The ECB rate cut and why it’s good news for inflation-linked bonds

Thomas Wells
Head of Fixed Income

The European Central Bank (ECB) has just announced its first interest rate cut in five years. Here I’ve highlighted two critical points regarding this development:

1. The Implications of Lower Rates and Real Yields

Interest rates have been reduced because current monetary policy is restrictive. Real yields, which measure how tight monetary policy is, provide a clear picture of this. For instance, the 2-year real yields in Germany stand at 1.5%. Real yield is the return an investor receives above the inflation rate. With the ECB forecasting inflation to be 2.5% in 2024, 2.2% in 2025, and 1.9% in 2026, a 2-year German inflation-linked bond should yield approximately 3.7% in nominal terms. When this return is hedged back to GBP, as we typically do, the return could be around 5% in sterling terms, which represents excellent value.

2. Revised Inflation Forecasts

The ECB has revised its inflation forecasts higher for this year and the next. This upward revision indicates that inflation is expected to be more persistent than previously thought.

Source: ECB, 6 June 2024

A Constructive Environment for Inflation-Linked Bonds

When combining these two points, a compelling case emerges for inflation-linked bonds. If cash flows are expected to increase (due to higher inflation forecasts) and the discount rate used to calculate the present value of these cash flows decreases (due to the rate cut), it creates a favourable environment for inflation-linked bonds. This scenario implies that a bond's value should rise, making them an attractive investment.

Additional Considerations

Wage Growth: Wage growth is a crucial factor in the inflation outlook. Negotiated wages grew by 4.7% in the first quarter of 2024, reflecting a significant increase in workers' pay. This rise in wages contributes to higher disposable income, which can fuel consumer spending and, consequently, inflation. Higher wages often lead to increased demand for goods and services, pushing prices upward. The substantial wage growth we've observed is a sign of strong labour market conditions and suggests that inflationary pressures may persist, reinforcing the case for inflation-linked bonds.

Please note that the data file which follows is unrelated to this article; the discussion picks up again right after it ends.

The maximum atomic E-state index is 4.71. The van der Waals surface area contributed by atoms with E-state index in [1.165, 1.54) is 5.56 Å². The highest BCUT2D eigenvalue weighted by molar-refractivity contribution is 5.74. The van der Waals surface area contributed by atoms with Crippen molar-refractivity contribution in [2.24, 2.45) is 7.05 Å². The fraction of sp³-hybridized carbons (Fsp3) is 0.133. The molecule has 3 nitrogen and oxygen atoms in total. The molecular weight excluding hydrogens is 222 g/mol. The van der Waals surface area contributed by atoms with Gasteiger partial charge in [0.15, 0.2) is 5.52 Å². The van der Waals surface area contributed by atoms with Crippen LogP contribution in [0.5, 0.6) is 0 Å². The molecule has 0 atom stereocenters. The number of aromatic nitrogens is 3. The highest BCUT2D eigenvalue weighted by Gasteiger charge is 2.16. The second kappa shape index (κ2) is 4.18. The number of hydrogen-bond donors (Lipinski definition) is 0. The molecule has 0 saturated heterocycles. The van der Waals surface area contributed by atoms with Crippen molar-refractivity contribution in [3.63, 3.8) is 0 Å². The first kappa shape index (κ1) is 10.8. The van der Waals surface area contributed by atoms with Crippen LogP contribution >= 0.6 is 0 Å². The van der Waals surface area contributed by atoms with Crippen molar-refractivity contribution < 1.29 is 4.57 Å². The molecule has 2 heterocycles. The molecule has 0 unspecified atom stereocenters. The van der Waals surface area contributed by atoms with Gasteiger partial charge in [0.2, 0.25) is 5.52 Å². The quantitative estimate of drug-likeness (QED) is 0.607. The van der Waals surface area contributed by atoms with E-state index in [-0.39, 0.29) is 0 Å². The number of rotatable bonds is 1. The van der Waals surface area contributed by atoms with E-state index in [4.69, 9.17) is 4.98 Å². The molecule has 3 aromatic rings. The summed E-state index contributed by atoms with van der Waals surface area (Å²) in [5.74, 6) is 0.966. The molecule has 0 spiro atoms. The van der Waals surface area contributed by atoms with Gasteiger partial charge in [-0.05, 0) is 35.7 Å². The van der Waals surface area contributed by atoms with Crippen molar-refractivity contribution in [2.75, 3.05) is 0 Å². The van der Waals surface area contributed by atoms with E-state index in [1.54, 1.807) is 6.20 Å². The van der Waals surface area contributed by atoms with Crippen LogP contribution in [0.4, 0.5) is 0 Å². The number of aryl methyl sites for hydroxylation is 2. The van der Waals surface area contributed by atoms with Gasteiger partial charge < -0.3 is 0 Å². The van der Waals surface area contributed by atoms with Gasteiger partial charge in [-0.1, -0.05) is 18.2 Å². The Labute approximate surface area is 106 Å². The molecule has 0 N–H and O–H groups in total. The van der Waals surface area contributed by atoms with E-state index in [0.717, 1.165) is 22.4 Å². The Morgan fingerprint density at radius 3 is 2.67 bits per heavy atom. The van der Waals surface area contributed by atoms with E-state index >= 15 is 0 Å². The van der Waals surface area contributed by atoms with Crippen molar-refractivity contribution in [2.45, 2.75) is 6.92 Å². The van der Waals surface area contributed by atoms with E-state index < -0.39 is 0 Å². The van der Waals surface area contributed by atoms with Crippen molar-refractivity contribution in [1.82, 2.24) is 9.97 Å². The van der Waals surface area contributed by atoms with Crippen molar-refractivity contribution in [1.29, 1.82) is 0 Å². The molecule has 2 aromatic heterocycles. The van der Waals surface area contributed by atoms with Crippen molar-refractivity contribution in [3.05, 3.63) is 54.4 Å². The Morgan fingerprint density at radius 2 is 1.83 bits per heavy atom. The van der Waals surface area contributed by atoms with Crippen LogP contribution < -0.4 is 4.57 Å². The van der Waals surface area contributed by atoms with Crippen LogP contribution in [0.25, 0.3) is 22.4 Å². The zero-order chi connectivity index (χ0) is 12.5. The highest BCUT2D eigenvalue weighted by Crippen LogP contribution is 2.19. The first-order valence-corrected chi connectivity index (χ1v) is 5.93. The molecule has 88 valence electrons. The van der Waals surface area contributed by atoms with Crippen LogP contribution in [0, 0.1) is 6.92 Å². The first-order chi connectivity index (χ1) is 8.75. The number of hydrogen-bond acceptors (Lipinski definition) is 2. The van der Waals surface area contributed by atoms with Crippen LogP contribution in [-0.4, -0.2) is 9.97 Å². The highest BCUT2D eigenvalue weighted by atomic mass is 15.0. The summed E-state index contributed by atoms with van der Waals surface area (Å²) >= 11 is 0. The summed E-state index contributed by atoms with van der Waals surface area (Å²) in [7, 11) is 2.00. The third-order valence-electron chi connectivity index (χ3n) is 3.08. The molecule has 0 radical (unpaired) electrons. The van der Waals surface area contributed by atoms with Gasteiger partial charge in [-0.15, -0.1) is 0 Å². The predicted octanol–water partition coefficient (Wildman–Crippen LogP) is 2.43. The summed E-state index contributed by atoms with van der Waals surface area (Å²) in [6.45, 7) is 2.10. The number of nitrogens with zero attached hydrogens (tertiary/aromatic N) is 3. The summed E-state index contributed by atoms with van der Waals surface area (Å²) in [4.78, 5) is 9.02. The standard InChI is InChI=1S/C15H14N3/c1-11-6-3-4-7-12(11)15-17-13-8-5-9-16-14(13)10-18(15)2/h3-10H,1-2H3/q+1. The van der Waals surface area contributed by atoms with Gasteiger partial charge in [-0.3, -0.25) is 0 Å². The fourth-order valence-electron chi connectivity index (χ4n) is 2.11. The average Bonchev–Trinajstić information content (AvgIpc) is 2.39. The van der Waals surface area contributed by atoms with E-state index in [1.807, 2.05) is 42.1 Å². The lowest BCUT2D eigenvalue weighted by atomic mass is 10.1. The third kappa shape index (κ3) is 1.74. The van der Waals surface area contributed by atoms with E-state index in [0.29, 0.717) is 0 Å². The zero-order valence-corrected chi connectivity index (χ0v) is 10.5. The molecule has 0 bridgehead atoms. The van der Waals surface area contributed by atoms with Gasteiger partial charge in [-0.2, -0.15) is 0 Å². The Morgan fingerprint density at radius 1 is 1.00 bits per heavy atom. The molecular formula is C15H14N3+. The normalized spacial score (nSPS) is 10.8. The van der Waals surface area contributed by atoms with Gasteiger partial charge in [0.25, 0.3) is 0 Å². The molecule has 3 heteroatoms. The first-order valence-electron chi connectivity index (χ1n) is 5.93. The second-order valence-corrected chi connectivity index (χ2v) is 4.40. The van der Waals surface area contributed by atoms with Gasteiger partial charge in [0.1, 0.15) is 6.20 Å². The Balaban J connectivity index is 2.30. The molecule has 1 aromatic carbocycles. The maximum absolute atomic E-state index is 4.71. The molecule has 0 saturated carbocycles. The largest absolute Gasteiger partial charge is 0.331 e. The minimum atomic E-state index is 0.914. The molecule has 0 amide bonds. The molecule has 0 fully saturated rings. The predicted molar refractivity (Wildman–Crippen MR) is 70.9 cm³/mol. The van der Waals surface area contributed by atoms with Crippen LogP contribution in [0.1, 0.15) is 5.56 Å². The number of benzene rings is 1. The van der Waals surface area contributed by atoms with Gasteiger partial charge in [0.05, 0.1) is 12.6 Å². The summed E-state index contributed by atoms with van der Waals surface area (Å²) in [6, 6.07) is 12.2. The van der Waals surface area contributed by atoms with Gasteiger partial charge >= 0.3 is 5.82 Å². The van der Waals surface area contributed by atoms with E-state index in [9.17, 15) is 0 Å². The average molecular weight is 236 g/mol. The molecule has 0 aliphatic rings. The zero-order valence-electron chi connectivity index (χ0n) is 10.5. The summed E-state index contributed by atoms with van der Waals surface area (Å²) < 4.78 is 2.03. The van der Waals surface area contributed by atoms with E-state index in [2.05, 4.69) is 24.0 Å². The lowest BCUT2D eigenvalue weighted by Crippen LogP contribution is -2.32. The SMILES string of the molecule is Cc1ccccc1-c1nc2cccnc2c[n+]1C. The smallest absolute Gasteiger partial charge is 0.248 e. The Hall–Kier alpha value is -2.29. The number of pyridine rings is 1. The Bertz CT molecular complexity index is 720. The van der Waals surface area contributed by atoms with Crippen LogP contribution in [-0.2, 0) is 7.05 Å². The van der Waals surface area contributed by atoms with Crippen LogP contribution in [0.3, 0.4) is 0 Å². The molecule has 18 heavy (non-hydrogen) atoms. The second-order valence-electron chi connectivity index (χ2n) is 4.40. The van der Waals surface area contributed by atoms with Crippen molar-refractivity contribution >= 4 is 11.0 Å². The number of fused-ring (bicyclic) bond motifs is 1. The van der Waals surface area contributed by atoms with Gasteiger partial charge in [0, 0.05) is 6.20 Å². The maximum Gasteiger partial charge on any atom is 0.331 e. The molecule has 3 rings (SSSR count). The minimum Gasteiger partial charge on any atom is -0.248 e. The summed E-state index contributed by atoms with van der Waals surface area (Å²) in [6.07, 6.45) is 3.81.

The sustained wage increases also indicate that companies are willing to pay more to attract and retain employees, which could lead to cost-push inflation. In this context, inflation-linked bonds offer protection against the eroding purchasing power of fixed-income investments, making them an essential component of a diversified portfolio.

Market Dynamics: Although markets may initially react by pricing in fewer rate cuts, dubbing this a 'hawkish cut,' this sentiment can shift quickly. Each ECB meeting is live, and the governing council's decisions are data-dependent. The pace, magnitude, and terminal rate of future cuts will hinge on incoming data.

Given the uncertainties and the reliance on data for future policy decisions, it is prudent to consider some exposure to inflation-linked sovereign debt. This strategy provides a hedge against inflation and aligns with the expectations of higher future cash flows and lower discount rates.


In summary, the ECB's rate cut, combined with higher inflation forecasts and significant wage growth, creates a supportive environment for inflation-linked funds. This makes them a wise investment choice in the current economic climate, offering both protection against inflation and the potential for attractive returns.


Important information

This communication is marketing material for professional investors only. The opinions are those of the named author(s) at the time of publication and are subject to change, without notice, at any time due to changes in market or economic conditions. Whilst care has been taken in compiling the content of this document, neither Sanlam nor any other person makes any guarantee, representation or warranty, express or implied as to its accuracy, completeness or fairness of the information and opinions contained in this document, which has been prepared in good faith, and to the fullest extent permissible under UK law.

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Issued and approved by Sanlam Investments which is authorised and regulated by the Financial Conduct Authority. Sanlam Investments is the trading name for Sanlam Investments UK Limited (FRN 459237), having its registered office at 27 Clements Lane, London, EC4N 7AE

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